Continuing the serialised version of my article for Library Trends: And whilst the edges of the book become more porous, the concept of a ‘book as unit’ slowly disappears further into history, new business models are already emerging. The value in the chain moves from a model which intertwines content with distribution to a model which simply values the content. Tim O’Reilly spotted this years ago and his company built Safari books online as a subscription service accessed with a browser, which now has revenues in excess of those widely cited for the entire downloadable eBook industry. As he points out in his recent blog post Bad Math among eBook enthusiasts on O’Reilly Radar (5th December 2007) “… as for the kind of books that you don’t read from beginning to end, but just use to do a job like looking up information, or learning something new, the “all you can eat” subscription model may be more appropriate [than unitary pricing]. With Safari, we’ve increasingly moved from a “bookshelf” model (in which you put books on a bookshelf and can only swap at month end) to an all you can eat model, because we’ve discovered that people consume about the same amount of content regardless of how much you make available. All you can eat pricing lets people take what they need from more books, but it doesn’t increase the total amount of content they consume. It merely changes the distribution, and in particular, favors the long tail over the head.”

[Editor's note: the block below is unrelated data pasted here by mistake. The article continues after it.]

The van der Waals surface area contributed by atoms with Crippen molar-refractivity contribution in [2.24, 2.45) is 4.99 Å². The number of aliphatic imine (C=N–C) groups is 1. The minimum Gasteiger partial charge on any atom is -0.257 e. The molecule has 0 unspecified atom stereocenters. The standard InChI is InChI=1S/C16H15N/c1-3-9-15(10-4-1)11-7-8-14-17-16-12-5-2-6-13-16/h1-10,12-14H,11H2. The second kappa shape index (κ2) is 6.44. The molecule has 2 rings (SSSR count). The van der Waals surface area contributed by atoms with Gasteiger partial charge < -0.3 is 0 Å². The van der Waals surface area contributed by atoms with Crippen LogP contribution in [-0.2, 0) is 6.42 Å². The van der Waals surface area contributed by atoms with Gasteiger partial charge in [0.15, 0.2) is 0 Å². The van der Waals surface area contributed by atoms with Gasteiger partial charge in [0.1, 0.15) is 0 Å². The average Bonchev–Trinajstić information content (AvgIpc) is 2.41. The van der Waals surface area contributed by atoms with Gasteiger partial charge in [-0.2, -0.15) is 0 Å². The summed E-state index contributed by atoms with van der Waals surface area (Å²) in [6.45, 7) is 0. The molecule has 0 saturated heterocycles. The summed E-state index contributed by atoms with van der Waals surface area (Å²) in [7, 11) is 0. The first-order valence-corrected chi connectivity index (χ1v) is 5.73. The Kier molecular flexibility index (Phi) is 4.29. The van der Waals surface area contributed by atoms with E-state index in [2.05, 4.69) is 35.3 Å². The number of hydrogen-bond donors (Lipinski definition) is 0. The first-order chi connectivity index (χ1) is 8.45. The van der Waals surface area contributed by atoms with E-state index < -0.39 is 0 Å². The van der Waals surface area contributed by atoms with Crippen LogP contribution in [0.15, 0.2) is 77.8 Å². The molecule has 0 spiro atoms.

As Scott Karp observes on O’Reilly’s comments in his blog post on The Future of Print Publishing and Paid Content (6th December 2007) on Publishing 2.0, “Instant full access to a searchable digital library is a radically different form of distribution from buying reference books one at a time and putting them on your bookshelf. But here’s the fascinating part — “it doesn’t increase the total amount of content they consume.” People still value and use the content in much the same way, despite the radically different distribution model. By unbundling these books into a digital library, consumers essentially repackage them by searching for and selecting specific content items. So even when consumers value content enough to pay for it, they intuitively understand that it doesn’t cost the publisher nearly as much to make the content available digitally as it did to put all of those books physically on a shelf. That’s why consumers aren’t willing to pay for the equivalent of buying ALL the books in print. You can’t price a bus ticket the same as a plane ticket simply because they both get you from point A to point B — it costs a lot less to drive a bus than fly a plane.” Online science fiction publisher Baen Books’ webscriptions offering puts a value on material pre-publication and demonstrates a successful, early move from unitary distribution and pricing to a flexible, subscription offering. This web based re-creation of the serialized novel using Science Fiction published by Baen Books offers novels published in three segments, one month apart, beginning three months before the actual publication date. Each month four books are made available for $15 per month. About two weeks after the last quarter is delivered, print versions of the books become available in bookshops. Publishers are also slowly waking up to the idea that, whilst the book online can no longer always afford to be an island, neither can the publisher. Consumers of books care very little, if at all, about publisher brands. Some authors are brands, but publishers have largely remained invisible to consumers in terms of branding. In the online space, publishers need to recognise that readers simply want the content they require – and fast, simply, without barriers or walls ring-fencing random selections of content purely because one content set belongs to one publisher and another set to a second, different publisher. A useful network of books will almost always, inevitably, cross the boundaries between a number of publishers. In the journals world this has been recognised and resolved by cross-publisher platforms and linking systems such as CrossRef and IngentaConnect. As books move online, similar developments will be necessary to connect the multiple references between books published by many different publishers, but book publishers have been far slower to develop cross-publisher platforms than journals publishers were, perhaps because the critical nature of citations in journals publishing offered a clearer strategic and commercial driver in the journals world. In the education market at least, the requirements for custom publishing in which institutions, their academics and students are able to construct bespoke textbooks and course materials drawn from content published by multiple publishers will also no doubt only increase, and publishers will need to get a whole lot better at finding ways to come down from their ivory towers and work together.